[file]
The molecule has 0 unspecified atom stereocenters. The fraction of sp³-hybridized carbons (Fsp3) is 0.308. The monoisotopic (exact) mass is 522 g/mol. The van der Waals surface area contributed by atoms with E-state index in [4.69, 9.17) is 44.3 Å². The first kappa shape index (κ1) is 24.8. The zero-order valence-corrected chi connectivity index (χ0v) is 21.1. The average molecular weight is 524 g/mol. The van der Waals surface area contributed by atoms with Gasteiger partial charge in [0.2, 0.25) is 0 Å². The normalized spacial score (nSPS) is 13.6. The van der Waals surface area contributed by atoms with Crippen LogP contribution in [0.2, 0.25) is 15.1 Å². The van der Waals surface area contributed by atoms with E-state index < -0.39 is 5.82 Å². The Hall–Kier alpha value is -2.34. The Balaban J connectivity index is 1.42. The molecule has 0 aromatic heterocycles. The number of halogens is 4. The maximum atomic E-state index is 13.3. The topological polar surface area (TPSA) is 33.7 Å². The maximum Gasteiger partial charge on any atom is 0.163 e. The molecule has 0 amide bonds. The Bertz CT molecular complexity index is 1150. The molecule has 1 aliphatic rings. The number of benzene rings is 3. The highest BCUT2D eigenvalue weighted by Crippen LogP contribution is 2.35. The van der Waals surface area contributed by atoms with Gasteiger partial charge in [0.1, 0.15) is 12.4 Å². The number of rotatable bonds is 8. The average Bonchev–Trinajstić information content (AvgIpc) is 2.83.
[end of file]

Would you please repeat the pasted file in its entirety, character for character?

The molecule has 0 unspecified atom stereocenters. The fraction of sp³-hybridized carbons (Fsp3) is 0.308. The monoisotopic (exact) mass is 522 g/mol. The van der Waals surface area contributed by atoms with E-state index in [4.69, 9.17) is 44.3 Å². The first kappa shape index (κ1) is 24.8. The zero-order valence-corrected chi connectivity index (χ0v) is 21.1. The average molecular weight is 524 g/mol. The van der Waals surface area contributed by atoms with Gasteiger partial charge in [0.2, 0.25) is 0 Å². The normalized spacial score (nSPS) is 13.6. The van der Waals surface area contributed by atoms with Crippen LogP contribution in [0.2, 0.25) is 15.1 Å². The van der Waals surface area contributed by atoms with E-state index < -0.39 is 5.82 Å². The Hall–Kier alpha value is -2.34. The Balaban J connectivity index is 1.42. The molecule has 0 aromatic heterocycles. The number of halogens is 4. The maximum atomic E-state index is 13.3. The topological polar surface area (TPSA) is 33.7 Å². The maximum Gasteiger partial charge on any atom is 0.163 e. The molecule has 0 amide bonds. The Bertz CT molecular complexity index is 1150. The molecule has 1 aliphatic rings. The number of benzene rings is 3. The highest BCUT2D eigenvalue weighted by Crippen LogP contribution is 2.35. The van der Waals surface area contributed by atoms with Gasteiger partial charge in [0.1, 0.15) is 12.4 Å². The number of rotatable bonds is 8. The average Bonchev–Trinajstić information content (AvgIpc) is 2.83.